Three at a time they ascended the podium at Beaumont High to receive their awards.
They were given first, second and third-place medals and patches to affix to their letterman’s jackets.
One of the athletes claiming honors at the Citrus Belt League track and field finals was Beaumont’s Hannah Butterfield. She’s a tall underclassman with a smooth stride.
I asked her what she likes about running.
“Everything,” Butterfield said. “I like the people the most. They’re all so nice compared to other sports and they’re all so generous. And I like the feeling of getting faster and beating your [personal records]. It boosts my confidence.”
Back in 1979, possibly before Butterfield’s parents Brian and Robin were born, I ran the San Francisco Marathon. My fire was stoked by the running boom of the 1970s. The boom was ignited in 1972 when American Frank Shorter won the Olympic marathon. He was the first United States runner since 1908 to do so.
I guess we were impressionable. When Billie Jean King defeated Bobby Riggs in the “Battle of the Sexes” tennis match in 1973 at the Houston Astrodome, we also took up tennis.
But when it came to running, I was strictly a middle-of-the-pack plodder. These kids nabbing medals in Beaumont last Thursday are thoroughbreds. Like Yucaipa High’s Elizabeth Betten. She won the 300 hurdles and ran on the Thunderbirds’ second-place 400 relay and winning 1,600-meter relay teams.
“I like that it’s a competitive sport and that not only is it an individual race but a team race that depends on you,” Betten said of the relays. “Some days are hard and that’s OK. You’re not going to PR every day.”
Yucaipa’s Cali Good won third place in the 800 meters. The bronze medal hanging around her neck was proof.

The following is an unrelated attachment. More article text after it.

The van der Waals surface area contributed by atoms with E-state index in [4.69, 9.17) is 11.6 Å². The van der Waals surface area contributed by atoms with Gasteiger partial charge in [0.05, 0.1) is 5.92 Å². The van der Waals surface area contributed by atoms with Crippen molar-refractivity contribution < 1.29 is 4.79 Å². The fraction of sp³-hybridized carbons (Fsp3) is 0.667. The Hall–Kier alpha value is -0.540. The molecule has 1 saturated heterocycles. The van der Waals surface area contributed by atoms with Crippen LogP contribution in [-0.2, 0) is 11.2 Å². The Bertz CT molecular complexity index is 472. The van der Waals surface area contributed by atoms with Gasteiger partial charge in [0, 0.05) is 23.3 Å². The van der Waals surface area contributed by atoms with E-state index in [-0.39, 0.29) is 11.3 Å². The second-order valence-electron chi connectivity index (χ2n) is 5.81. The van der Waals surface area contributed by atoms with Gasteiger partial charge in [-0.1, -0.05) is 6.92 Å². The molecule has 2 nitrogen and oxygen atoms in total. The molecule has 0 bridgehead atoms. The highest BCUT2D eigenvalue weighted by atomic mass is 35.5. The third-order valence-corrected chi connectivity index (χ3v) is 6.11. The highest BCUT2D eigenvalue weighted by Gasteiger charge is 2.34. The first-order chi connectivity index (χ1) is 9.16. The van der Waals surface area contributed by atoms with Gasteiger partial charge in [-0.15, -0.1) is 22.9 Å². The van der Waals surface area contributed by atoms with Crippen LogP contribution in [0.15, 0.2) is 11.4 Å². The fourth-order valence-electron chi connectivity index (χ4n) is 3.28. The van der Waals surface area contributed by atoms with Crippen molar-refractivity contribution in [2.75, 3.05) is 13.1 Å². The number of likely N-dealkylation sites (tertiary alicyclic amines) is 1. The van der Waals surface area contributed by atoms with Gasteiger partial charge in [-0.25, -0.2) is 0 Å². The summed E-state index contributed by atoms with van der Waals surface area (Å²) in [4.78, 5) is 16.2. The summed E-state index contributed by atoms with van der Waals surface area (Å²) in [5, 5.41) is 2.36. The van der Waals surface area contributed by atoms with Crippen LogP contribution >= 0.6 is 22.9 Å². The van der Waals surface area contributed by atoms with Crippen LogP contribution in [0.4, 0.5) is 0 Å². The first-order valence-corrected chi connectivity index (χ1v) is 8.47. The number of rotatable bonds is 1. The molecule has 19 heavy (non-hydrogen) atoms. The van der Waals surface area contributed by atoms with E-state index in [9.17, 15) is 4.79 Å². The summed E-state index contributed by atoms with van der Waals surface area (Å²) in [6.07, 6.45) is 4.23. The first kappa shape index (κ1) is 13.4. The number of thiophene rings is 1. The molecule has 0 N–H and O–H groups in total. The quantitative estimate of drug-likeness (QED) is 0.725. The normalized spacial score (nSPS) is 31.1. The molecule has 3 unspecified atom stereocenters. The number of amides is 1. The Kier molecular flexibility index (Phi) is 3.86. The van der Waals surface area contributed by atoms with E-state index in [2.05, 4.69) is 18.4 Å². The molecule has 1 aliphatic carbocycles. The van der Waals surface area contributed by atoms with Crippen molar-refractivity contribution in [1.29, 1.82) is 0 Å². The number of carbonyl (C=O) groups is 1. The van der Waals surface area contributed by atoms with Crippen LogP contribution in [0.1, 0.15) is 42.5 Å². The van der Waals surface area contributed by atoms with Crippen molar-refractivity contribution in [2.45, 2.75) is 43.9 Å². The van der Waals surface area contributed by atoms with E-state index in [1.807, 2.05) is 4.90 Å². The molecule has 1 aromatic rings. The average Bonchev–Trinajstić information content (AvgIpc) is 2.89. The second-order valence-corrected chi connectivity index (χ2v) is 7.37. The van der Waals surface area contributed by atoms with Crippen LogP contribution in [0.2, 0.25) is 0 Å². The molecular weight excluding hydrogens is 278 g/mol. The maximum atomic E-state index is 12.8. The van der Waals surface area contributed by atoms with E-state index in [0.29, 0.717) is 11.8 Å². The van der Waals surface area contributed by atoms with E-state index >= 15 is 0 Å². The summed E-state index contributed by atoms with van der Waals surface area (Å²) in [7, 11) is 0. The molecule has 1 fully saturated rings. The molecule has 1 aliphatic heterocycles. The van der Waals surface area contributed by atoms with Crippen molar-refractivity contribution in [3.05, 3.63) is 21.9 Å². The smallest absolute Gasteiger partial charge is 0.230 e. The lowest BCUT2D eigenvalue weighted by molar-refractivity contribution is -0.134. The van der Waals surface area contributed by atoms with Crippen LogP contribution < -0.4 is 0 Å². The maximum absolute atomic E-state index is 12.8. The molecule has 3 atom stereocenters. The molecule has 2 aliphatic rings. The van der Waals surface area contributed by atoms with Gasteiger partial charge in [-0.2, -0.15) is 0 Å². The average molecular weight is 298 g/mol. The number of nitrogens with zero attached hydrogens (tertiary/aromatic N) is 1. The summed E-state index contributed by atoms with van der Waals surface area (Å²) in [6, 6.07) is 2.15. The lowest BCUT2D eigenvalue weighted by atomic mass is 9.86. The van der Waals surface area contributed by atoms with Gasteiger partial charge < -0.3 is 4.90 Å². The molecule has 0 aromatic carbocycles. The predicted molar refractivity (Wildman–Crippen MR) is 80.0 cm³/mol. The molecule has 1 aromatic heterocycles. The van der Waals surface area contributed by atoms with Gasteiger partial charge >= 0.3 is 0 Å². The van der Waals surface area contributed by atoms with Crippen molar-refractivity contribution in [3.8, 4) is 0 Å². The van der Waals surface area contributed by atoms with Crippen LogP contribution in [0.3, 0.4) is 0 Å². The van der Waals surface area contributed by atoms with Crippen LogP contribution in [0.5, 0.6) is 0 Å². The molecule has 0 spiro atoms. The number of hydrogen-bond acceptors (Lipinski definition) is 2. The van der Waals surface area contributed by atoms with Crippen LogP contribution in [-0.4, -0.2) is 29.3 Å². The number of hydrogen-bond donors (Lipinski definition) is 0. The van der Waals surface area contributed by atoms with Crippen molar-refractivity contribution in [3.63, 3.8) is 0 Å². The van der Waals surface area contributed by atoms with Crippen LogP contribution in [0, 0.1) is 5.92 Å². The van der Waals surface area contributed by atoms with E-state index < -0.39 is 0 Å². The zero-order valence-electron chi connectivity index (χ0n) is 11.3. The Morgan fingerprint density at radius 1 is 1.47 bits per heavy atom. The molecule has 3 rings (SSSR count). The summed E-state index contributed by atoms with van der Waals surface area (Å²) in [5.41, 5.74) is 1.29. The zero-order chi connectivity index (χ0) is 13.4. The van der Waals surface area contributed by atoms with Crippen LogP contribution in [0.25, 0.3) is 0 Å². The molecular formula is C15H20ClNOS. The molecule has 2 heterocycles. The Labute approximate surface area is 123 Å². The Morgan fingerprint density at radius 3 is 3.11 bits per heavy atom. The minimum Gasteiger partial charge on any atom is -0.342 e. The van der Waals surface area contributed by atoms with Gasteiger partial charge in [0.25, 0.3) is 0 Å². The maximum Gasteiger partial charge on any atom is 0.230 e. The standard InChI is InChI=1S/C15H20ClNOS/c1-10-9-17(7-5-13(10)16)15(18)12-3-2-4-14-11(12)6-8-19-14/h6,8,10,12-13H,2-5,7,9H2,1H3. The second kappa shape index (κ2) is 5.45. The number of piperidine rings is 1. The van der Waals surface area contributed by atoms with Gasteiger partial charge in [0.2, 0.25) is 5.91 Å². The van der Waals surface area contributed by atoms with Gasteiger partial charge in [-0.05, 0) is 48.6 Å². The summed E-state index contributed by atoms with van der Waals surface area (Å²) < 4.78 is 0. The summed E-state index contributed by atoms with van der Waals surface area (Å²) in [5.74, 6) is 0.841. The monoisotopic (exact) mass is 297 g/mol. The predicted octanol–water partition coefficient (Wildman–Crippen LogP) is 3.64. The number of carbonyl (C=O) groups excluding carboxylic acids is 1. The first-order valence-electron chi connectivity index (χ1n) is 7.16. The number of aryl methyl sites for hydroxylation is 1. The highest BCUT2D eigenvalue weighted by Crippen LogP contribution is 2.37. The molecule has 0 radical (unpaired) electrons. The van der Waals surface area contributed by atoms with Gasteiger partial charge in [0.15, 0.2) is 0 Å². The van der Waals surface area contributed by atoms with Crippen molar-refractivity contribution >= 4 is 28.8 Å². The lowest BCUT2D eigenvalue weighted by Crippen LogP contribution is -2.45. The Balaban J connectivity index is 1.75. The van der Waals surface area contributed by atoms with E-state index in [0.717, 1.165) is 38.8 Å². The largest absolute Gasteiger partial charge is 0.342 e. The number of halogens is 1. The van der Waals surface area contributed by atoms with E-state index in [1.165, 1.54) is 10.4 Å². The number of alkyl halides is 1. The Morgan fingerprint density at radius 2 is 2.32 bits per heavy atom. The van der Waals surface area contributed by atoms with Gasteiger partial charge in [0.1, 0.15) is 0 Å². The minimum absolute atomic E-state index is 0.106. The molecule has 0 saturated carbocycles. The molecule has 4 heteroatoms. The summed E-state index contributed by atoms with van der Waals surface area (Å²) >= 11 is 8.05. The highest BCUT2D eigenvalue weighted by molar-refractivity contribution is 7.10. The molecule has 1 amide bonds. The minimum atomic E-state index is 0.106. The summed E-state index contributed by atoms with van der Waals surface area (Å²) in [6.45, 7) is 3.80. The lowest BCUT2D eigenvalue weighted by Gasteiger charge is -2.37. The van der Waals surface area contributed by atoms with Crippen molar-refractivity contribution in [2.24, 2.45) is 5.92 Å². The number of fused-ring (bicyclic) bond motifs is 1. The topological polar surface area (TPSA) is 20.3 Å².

“I really like it,” Good said of her chosen sport. “It’s good stress relief. I love to run fast. Track is my favorite season.”
Citrus Valley’s 100-meter champ Lindsey Chau is best known for her soccer exploits. She leaves in the fall to play soccer at the University of San Francisco. This is her first year running track.
“It’s very different,” she said. “It’s definitely individualistic, but there’s also a team component to it. I really enjoy coming out every day and putting in the work.”
Like Butterfield, 800-meter boys’ champ Christopher Ontiveros Jr. of Citrus Valley relishes the social aspect. He enjoys the process as much as the finish.
“The best part is the people you meet on the journey,” he said. “You get to meet people who have the same goals as you and who try just as hard as you do.”
Ontiveros also appreciates knowing his parents, Christopher and Angie, are in the stands rooting for him.
Running is not for the faint of heart, though. Ontiveros displayed that when he collapsed at the end of his race and had to be helped to his feet.
“It ain’t easy,” the soft-spoken junior said. “It’s tough. But the payoff is huge.”
John Murphy may be reached at firstname.lastname@example.org. Follow him on Twitter @PrepDawg2.